This past weekend I attended a graduation party. Guests were asked to write down their “key to success” on a tiny piece of paper attached to a key in order to inspire and help the new grad succeed in their new adult life. Such a cute idea! Something that should have been a simple task turned into quite the brainstorming session for me.
I’ve been given tons of advice over the years, mostly good, some bad. How could I just pick one small quip to fit on this little paper? There’s all kinds of one liners or inspirational quotes out there, and I’ve heard a lot of them. Most advice comes into your life right when you need it the most, the perfect saying to get you through a tough time. Any other time it wouldn’t mean anything to you and just nothing but mere words.
I thought about “Just be yourself”, “Other people’s opinions don’t matter unless they’re paying your bills” , “If it won’t matter in five years, don’t spend more than five minutes being upset about it”. All good advice that has meant something to me at one point or another, but has never added to my success. The only piece of advice that has consistently added to my success in my adult years is “Fake it until you make it”
I live by this quote, and I truly believe it has gotten me to where I am today. It doesn’t mean be a fake person or not genuine. It just means don’t let anyone know you don’t know what you’re doing, especially in a professional setting. It means appear to be confident even when you’re not 100% sure of yourself on the inside.
I remember my first “big girl job” I was working in a dental office, maybe only 20 years old. I had years of dental assisting training and was licensed, but I was far from confident. I fumbled over everything, I made blatant mistakes,and generally appeared to not know what I was doing on a daily basis. I was bad at my job. It took me a good 6 months until I felt like I wasn’t failing every single day. My boss and co-workers were more than patient with me and I had learned so much from them. One co-worker in a particular. She never said “I don’t know what I’m doing.” or “I don’t know where that is.” It was so simple but so genius at the same time. Even when she didn’t know something, she took time and figured it out behind the scenes, she always appeared to be in control, although she felt as lost as I did.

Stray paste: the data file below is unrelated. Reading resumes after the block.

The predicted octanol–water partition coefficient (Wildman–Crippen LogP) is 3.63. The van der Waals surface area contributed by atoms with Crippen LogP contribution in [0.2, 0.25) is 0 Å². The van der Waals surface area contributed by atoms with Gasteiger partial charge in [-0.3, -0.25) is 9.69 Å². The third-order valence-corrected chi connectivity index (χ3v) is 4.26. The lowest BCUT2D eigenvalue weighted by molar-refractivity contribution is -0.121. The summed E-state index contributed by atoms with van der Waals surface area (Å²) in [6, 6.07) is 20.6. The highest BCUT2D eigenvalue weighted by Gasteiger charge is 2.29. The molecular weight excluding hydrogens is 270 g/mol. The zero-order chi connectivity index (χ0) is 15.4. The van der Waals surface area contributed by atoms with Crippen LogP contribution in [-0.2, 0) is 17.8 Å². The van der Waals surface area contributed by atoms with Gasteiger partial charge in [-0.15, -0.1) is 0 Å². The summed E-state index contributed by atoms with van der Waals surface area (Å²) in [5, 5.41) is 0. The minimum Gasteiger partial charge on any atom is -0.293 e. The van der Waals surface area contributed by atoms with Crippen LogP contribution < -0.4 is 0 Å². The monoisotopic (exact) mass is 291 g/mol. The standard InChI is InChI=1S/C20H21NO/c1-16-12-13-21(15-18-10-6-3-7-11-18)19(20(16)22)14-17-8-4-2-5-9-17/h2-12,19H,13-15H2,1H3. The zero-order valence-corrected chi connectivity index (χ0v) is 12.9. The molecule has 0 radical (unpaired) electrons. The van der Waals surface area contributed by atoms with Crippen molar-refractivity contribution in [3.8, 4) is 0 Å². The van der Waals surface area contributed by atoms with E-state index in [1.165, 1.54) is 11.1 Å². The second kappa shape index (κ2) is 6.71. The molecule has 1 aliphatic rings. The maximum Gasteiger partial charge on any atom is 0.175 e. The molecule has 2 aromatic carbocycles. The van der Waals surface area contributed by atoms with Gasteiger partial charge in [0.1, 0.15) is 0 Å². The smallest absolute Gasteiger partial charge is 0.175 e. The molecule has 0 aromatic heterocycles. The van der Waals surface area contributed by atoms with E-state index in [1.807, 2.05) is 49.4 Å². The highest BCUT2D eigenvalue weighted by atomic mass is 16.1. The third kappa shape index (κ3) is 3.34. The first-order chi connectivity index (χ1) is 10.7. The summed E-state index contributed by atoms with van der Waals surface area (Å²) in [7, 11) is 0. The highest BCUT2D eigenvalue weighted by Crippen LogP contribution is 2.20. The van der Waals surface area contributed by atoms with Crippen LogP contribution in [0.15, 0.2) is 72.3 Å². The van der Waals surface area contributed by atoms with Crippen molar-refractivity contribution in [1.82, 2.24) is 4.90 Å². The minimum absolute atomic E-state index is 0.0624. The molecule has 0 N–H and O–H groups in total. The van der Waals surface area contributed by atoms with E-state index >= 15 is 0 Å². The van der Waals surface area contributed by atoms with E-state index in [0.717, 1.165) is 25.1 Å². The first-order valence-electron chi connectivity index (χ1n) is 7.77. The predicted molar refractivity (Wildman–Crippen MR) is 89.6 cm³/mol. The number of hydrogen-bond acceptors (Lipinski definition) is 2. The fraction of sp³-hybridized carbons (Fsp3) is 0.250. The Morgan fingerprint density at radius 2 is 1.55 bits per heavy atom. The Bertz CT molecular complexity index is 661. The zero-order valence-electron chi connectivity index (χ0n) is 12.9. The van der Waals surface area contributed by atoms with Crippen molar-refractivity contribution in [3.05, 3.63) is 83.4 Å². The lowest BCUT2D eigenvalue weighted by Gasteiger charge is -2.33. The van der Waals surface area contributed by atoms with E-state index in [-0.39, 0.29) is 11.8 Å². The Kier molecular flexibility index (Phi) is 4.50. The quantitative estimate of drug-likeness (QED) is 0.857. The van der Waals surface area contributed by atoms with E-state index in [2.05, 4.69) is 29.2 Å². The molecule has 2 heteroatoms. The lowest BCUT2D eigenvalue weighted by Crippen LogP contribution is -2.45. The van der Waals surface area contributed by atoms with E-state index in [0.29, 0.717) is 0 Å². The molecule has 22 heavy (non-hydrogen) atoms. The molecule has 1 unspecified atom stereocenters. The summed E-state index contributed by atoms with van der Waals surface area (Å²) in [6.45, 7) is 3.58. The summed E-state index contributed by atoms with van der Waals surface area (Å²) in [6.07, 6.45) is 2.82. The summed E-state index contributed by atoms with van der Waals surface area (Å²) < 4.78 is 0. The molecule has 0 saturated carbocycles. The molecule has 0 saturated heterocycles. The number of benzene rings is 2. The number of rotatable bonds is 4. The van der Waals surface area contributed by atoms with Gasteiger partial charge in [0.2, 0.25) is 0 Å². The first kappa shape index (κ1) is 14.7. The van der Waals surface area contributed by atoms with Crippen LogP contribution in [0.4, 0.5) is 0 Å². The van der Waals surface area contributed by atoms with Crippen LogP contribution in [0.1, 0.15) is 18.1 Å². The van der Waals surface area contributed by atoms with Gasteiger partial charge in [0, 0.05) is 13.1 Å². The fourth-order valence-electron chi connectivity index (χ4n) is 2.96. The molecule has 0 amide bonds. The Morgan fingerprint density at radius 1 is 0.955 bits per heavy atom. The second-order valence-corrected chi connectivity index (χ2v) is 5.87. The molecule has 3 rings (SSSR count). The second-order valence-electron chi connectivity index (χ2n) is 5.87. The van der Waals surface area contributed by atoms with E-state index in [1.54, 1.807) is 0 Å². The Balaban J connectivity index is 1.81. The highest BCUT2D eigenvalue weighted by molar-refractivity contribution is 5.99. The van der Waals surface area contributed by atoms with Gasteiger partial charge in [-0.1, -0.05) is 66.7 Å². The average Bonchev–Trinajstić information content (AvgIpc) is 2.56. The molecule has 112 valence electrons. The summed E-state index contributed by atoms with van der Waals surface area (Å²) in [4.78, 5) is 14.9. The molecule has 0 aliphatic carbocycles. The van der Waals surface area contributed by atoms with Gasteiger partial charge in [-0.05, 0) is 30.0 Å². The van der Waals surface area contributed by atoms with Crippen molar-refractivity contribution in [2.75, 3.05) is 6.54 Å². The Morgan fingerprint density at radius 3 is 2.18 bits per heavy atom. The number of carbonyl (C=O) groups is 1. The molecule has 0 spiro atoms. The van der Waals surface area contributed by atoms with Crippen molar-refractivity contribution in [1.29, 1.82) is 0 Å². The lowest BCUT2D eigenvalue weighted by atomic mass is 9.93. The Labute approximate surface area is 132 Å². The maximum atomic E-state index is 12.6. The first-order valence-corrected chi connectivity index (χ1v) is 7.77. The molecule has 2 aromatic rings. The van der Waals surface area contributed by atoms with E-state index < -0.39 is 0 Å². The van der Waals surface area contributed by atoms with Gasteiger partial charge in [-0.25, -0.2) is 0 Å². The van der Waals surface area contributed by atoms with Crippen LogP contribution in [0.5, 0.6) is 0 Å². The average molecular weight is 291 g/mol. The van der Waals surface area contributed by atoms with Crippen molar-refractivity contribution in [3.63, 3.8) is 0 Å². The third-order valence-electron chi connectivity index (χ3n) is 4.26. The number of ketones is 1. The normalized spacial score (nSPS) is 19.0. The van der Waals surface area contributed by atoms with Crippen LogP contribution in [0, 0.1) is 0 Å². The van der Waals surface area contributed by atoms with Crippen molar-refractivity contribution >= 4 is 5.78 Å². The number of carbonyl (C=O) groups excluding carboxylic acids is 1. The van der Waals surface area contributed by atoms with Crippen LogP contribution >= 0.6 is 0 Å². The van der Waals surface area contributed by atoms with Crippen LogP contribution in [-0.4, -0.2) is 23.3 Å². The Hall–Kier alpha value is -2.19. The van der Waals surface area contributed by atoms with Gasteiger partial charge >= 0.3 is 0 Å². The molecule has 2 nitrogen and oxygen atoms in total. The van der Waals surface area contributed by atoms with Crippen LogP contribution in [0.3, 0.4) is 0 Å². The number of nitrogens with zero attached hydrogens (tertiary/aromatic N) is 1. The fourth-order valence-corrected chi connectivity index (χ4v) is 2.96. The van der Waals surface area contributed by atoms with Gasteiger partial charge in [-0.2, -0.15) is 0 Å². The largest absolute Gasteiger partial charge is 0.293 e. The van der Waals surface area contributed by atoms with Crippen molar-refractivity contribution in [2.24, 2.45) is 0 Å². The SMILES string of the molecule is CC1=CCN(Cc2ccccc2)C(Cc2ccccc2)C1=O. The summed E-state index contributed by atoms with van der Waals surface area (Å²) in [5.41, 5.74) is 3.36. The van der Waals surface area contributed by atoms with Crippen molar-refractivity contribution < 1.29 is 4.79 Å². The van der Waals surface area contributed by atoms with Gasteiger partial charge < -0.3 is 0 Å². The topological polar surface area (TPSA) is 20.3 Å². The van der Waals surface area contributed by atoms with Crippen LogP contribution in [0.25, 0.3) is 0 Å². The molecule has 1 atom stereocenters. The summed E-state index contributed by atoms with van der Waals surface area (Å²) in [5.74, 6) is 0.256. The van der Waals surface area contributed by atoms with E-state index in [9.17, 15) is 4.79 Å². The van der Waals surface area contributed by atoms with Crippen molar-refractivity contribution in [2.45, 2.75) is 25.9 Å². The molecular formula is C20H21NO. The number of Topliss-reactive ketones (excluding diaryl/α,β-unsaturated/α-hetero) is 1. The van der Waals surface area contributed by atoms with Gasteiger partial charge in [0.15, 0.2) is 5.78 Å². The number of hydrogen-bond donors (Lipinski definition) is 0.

I’ve taken that into every new job I’ve ever had. My bosses and peers will never see me looking lost or not knowing how to do something now. Even if I have no idea how to do something, I excuse myself and look through SOP binders, or Google it, and come back within 30 minutes with the correct answer. “I’ll get back to you on that” is a great face saver, it’s so much better saying “I don’t know.” I’ve become so much more confident now than I was in my first job. I’m sure some of that has to do with experience but I would also like to think a lot of that confidence comes from faking it til I make it.
I feel like I’ve semi made it and I have to fake it less often these days. I’m somewhat of a leader and teach every new hire in my training class to “use their resources” it’s a more HR friendly version of fake it until you make it. Use your binders, Google, your neighbor, do not come to me with questions on how to do something until you’ve exhausted every resource available to you. Figure it out, be confident, and don’t be afraid to make mistakes.
Appearing confident everyday won’t be easy. Some days I even want to throw in the towel and ask for help, but I know that won’t help with my image and personal brand. I want to always be the girl in control, who knows exactly what she’s doing at the office. Even when I feel completely out of control on the inside no one else needs to know. I’m faking and making it every single day. People respect and look up to me. I’m a lot of people’s go to person for advice and extra projects for this reason. I worked hard to be that person. I learned a lot of things the hard way but they stuck with me more than the things someone just told me or did for me.
New grads, it absolutely won’t be easy. It’s a struggle and learning process, but I can promise you it will be worth it. I wish 20 year old me was as confident as 28 year old me. I maybe would have been promoted faster, or switched jobs less often, but I’m right where I need to be right now, doing exactly what I need to do stay there. You’ll figure it out too. Confidence is key.